Sempai Profile: Becca Shapass

Zoe Lockard
Published in
3 min readDec 13, 2017


Becca Shapass captured by Michael Taylor

Becca stands at about 5'1" with dark bangs, a long 90s summer dress and combat boots. She is, to this writer, New York City impersonated; takes no BS, works humbly hard, and is as incredibly generous as she is talented.

Having just graduated from NYU film school, Becca Shapass melted seamlessly into the Gakko summer of 2018 as a sempai and documentor for the Romania and Bali camps. She captured Gakko Magic in her films.

Gakko Camp Moments: Romania 2018 by Becca Shapass
Gakko Camp Moments: Bali 2018 by Becca Shapass

In addition to her skillful film-making, Becca led an Open Studio workshop at camp in Romania and Bali, every night. She invited curious kohai to come play, understand, and test the boundaries of film. In this collaborative process, kohai were able to learn, make films, and ultimately, see each other through a different lens — pun intended.

DV still from a Kohai made film

Here is Becca’s take on Open Studio

Late in the evening, when the camp day is done, when kohai and sempai bellies are full from dinner and their minds are brimming with ideas from the very long, inspiring, difficult, beautiful day, a few creatives convene upstairs in the wooden haven of Blanquita [Romania] or bamboo body of Minag [Bali]. My fellow ‘docu-mentor’ and I set up a photo studio that is not far from the ones I mastered as a teenager — a large sheet of white fabric as a drop and an exceptionally old, bright light. Scrappy magic.

DV still from a Kohai made film

We lay our gear out on the table — digital and analog cameras, lenses, rigs, flashes, DV tapes, and a lone strip of 16mm film pulled from the bottom of my suitcase: home.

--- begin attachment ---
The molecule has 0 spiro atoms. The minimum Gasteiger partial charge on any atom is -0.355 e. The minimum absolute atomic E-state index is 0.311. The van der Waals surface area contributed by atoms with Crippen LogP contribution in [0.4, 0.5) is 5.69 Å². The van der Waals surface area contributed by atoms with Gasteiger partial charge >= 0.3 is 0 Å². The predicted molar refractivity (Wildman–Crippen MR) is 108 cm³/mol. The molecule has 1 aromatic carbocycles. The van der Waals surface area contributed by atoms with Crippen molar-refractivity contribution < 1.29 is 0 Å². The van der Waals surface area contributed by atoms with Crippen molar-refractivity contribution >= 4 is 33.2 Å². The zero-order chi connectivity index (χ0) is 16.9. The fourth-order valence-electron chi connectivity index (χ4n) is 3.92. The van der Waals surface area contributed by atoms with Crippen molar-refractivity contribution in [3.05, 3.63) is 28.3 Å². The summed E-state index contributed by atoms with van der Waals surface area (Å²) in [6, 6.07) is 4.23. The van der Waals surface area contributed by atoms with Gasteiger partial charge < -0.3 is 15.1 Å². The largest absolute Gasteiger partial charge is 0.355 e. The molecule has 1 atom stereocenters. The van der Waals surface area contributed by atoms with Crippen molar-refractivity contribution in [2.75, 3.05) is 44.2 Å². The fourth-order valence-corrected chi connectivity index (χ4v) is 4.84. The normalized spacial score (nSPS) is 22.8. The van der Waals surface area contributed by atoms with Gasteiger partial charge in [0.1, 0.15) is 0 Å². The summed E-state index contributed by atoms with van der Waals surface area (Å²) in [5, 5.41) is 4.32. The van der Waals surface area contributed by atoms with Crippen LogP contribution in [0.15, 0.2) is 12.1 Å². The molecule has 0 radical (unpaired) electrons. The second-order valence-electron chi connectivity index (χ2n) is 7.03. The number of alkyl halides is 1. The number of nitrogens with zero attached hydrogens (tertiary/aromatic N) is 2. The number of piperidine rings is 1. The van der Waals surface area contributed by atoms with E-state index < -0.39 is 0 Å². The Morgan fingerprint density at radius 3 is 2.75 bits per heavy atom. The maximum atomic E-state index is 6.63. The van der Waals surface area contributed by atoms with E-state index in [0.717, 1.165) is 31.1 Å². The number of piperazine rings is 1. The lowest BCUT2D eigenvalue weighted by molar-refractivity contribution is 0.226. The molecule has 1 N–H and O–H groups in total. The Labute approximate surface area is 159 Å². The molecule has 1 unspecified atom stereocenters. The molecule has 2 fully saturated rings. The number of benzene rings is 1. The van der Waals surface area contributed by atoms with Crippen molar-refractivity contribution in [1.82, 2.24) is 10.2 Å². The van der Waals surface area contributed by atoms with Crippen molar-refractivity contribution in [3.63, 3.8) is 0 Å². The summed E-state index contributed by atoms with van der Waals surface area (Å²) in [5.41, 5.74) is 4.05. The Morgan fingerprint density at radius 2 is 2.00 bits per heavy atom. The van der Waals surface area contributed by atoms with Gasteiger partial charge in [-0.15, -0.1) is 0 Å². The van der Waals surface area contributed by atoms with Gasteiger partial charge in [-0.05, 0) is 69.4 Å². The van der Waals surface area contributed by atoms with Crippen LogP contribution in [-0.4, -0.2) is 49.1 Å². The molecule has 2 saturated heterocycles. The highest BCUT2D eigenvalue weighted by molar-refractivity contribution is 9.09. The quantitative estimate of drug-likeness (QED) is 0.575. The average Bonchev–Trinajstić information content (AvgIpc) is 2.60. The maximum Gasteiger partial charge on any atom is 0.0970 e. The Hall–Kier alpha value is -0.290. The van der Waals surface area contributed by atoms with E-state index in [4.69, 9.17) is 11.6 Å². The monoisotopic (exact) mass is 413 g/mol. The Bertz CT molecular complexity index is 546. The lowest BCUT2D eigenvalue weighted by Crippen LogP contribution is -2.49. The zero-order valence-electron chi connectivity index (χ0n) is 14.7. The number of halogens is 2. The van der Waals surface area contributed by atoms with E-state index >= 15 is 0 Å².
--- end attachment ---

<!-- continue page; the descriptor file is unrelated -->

The first kohai begin to file in. Some are the same familiar faces, those devoted to attending Open Studio every other night whether it be to take photos with Michael, illustrate with Sam, or edit videos with me. Sometimes others stop in — sempai and kohai alike. They easily slip into our studio sessions, which explored anything from technical lessons on exposure, composition, and lighting, to discussions on art and feminism — demonstrations and conversations that gleefully led us into the late night.

DV still from a Kohai made film

There were times when no art was made. Nights when talking about ideas and creating morphed into a comfortable place to get to know one another. Those nights were where Open Studio really became open: the nights that we shared.

Whispering secrets to one another floors, six humans lay in a puddle of feelings. Across the room, a group laughs as they photograph one another, moving flashlights frantically in front of the camera’s lens to create dreamy long exposures. In this space, we’re all creating in a different way — art, bonds, community, safety, ideas. And in this instant, surrounded by vulnerable humans loving one another, I look forward to an Open Studio every day.

Becca with Kohai in Bali captured by Michael Taylor

Check out Becca’s website here: